Dietrich Bonhoeffer: What Is the Cost of Discipleship?

Dietrich Bonhoeffer: What Is the Cost of Discipleship?

What is the cost of discipleship? What does it mean to follow Christ? In the classic The Cost of Discipleship, Dietrich Bonhoeffer emphasizes that discipleship is a matter of personal, dynamic obedience to Christ, not to a program of rituals. However, he does draw a blueprint for the general lifestyle of a disciple, based on what Christ taught his original 12 disciples. Four key aspects of a disciple’s life that he discusses are humility, self-denial, suffering, and pacifism. Read more to learn about Bonhoeffer’s view of discipleship.

The Virtue of Humility: Why Disciples Don’t Take Credit

The Virtue of Humility: Why Disciples Don’t Take Credit

How is the virtue of humility part of the Christian life? What does it mean to keep your good deeds secret from yourself? Dietrich Bonhoeffer believes that humility is an indispensable part of being a disciple. That means that you do good for God’s sake, not yours. You realize that the credit for anything good belongs to God alone. Keep reading to learn about Bonhoeffer’s view on the virtue of humility.

Should Christians Serve in Government?

Should Christians Serve in Government?

Should Christians serve in government? What is Dietrich Bonhoeffer’s view? According to Bonhoeffer, Christians should not hold a position with the government. He gives three reasons for this in his book The Cost of Discipleship. Some Christians (and perhaps even the Bible) do not support his position, and it seems that Bonhoeffer himself might have changed some of his views over time. Keep reading to learn more about Bonhoeffer’s perspective on Christians in government.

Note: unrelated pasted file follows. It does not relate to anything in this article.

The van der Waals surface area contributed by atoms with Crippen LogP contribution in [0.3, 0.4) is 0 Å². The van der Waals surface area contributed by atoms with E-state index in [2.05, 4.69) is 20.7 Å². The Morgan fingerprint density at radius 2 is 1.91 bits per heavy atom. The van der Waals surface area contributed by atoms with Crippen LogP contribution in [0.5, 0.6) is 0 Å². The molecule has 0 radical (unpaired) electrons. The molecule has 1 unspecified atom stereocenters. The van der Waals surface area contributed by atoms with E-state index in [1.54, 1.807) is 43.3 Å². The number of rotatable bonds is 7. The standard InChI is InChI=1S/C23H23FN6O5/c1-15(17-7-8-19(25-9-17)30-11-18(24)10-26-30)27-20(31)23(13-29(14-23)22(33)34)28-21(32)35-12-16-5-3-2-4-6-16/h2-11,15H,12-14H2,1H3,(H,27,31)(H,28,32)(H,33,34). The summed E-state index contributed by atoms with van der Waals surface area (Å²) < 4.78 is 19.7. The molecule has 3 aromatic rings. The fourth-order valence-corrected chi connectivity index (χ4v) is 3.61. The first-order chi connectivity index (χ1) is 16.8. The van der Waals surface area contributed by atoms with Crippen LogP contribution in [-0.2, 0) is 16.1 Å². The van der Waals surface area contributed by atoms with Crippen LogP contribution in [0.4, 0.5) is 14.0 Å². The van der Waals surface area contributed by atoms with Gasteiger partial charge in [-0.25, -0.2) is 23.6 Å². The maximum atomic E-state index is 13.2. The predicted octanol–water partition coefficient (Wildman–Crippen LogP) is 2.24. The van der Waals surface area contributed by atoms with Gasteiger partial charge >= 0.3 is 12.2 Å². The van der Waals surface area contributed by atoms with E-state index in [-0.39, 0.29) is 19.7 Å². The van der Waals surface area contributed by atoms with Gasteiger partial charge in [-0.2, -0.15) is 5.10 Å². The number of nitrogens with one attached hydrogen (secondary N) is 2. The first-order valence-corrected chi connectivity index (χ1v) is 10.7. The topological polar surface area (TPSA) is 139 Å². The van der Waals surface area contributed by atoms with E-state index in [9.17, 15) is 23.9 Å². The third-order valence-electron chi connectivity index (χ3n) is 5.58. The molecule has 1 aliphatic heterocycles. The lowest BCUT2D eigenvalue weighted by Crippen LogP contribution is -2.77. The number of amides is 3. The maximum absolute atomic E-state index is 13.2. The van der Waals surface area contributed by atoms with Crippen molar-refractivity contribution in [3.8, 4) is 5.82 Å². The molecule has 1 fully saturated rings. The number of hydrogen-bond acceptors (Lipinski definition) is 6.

Faith and Obedience Are Simultaneous and Inseparable

Faith and Obedience Are Simultaneous and Inseparable

What is the relationship between faith and obedience? Can you have one without the other? Dietrich Bonhoeffer argues that faith and obedience are completely bound together. Each one feeds the other, and they can’t be separated. However, this theological view isn’t shared by all Christian belief systems. Keep reading to learn more about the relationship between faith and obedience.

The Observing Self vs. the Thinking Self

The Observing Self vs. the Thinking Self

What is the thinking self? Do you agree with Descartes’ philosophical notion that “I think, therefore I am?” We have two minds or “selves” that affect our response to events: the thinking self and the observing self. The thinking self provides a running (judgmental) commentary on events, while the observing self neutrally observes this running commentary. In this article, we’ll define the thinking self and the observing self and explore the relationship between the two minds.

Suffering for Christ: The Hallmark of Discipleship

Suffering for Christ: The Hallmark of Discipleship

Do you experience suffering as a result of following Christ? Should you expect to? According to Dietrich Bonhoeffer, suffering for Christ is central to the discipleship experience. He argues that, as disciples become more and more like Christ, they are treated more and more like Christ was treated on earth. So, Christians should expect to be persecuted. This is part of the cost of discipleship. Read more to learn about suffering for Christ.

Contrasting Perspectives on Fasting for Spiritual Growth

Contrasting Perspectives on Fasting for Spiritual Growth

What is fasting? How does it contribute to spiritual growth? Dietrich Bonhoeffer, in his book The Cost of Discipleship, urges Christians to practice fasting for spiritual growth. He argues that the suffering that comes from fasting builds self-discipline. Other religious traditions differ in some ways regarding their views toward fasting, but many still see it as a part of spiritual life. Read more to learn about fasting for spiritual growth.